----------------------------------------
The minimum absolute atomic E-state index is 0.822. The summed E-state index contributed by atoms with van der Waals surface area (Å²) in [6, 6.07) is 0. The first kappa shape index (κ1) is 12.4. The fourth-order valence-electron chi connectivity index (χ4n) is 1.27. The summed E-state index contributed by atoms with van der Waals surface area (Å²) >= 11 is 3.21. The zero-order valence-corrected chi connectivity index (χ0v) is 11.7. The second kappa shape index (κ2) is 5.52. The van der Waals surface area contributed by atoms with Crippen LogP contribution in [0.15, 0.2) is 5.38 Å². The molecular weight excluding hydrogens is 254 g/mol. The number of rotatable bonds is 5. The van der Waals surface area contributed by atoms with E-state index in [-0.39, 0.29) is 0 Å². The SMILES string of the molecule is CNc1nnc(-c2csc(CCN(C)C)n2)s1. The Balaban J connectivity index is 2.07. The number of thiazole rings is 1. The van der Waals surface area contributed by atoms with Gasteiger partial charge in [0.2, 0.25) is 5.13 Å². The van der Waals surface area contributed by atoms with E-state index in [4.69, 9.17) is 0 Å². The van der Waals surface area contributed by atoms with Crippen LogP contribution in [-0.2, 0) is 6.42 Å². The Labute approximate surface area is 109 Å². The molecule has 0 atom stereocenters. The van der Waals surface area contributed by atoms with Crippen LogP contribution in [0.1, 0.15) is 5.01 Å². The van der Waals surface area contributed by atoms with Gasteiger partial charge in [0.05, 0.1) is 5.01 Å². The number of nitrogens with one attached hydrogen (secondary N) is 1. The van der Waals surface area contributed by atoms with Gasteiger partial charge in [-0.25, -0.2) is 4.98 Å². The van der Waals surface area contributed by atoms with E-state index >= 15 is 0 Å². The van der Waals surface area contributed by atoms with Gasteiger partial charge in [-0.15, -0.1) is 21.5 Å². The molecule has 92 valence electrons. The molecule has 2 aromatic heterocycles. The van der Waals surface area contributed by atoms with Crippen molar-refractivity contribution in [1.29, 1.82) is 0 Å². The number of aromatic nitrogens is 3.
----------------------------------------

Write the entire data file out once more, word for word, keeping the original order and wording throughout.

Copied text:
The minimum absolute atomic E-state index is 0.822. The summed E-state index contributed by atoms with van der Waals surface area (Å²) in [6, 6.07) is 0. The first kappa shape index (κ1) is 12.4. The fourth-order valence-electron chi connectivity index (χ4n) is 1.27. The summed E-state index contributed by atoms with van der Waals surface area (Å²) >= 11 is 3.21. The zero-order valence-corrected chi connectivity index (χ0v) is 11.7. The second kappa shape index (κ2) is 5.52. The van der Waals surface area contributed by atoms with Crippen LogP contribution in [0.15, 0.2) is 5.38 Å². The molecular weight excluding hydrogens is 254 g/mol. The number of rotatable bonds is 5. The van der Waals surface area contributed by atoms with E-state index in [-0.39, 0.29) is 0 Å². The SMILES string of the molecule is CNc1nnc(-c2csc(CCN(C)C)n2)s1. The Balaban J connectivity index is 2.07. The number of thiazole rings is 1. The van der Waals surface area contributed by atoms with Gasteiger partial charge in [0.2, 0.25) is 5.13 Å². The van der Waals surface area contributed by atoms with E-state index in [4.69, 9.17) is 0 Å². The van der Waals surface area contributed by atoms with Crippen LogP contribution in [-0.2, 0) is 6.42 Å². The Labute approximate surface area is 109 Å². The molecule has 0 atom stereocenters. The van der Waals surface area contributed by atoms with Crippen LogP contribution in [0.1, 0.15) is 5.01 Å². The van der Waals surface area contributed by atoms with Gasteiger partial charge in [0.05, 0.1) is 5.01 Å². The number of nitrogens with one attached hydrogen (secondary N) is 1. The van der Waals surface area contributed by atoms with Gasteiger partial charge in [-0.25, -0.2) is 4.98 Å². The van der Waals surface area contributed by atoms with E-state index >= 15 is 0 Å². The van der Waals surface area contributed by atoms with Gasteiger partial charge in [-0.15, -0.1) is 21.5 Å². The molecule has 92 valence electrons. The molecule has 2 aromatic heterocycles. The van der Waals surface area contributed by atoms with Crippen molar-refractivity contribution in [1.29, 1.82) is 0 Å². The number of aromatic nitrogens is 3.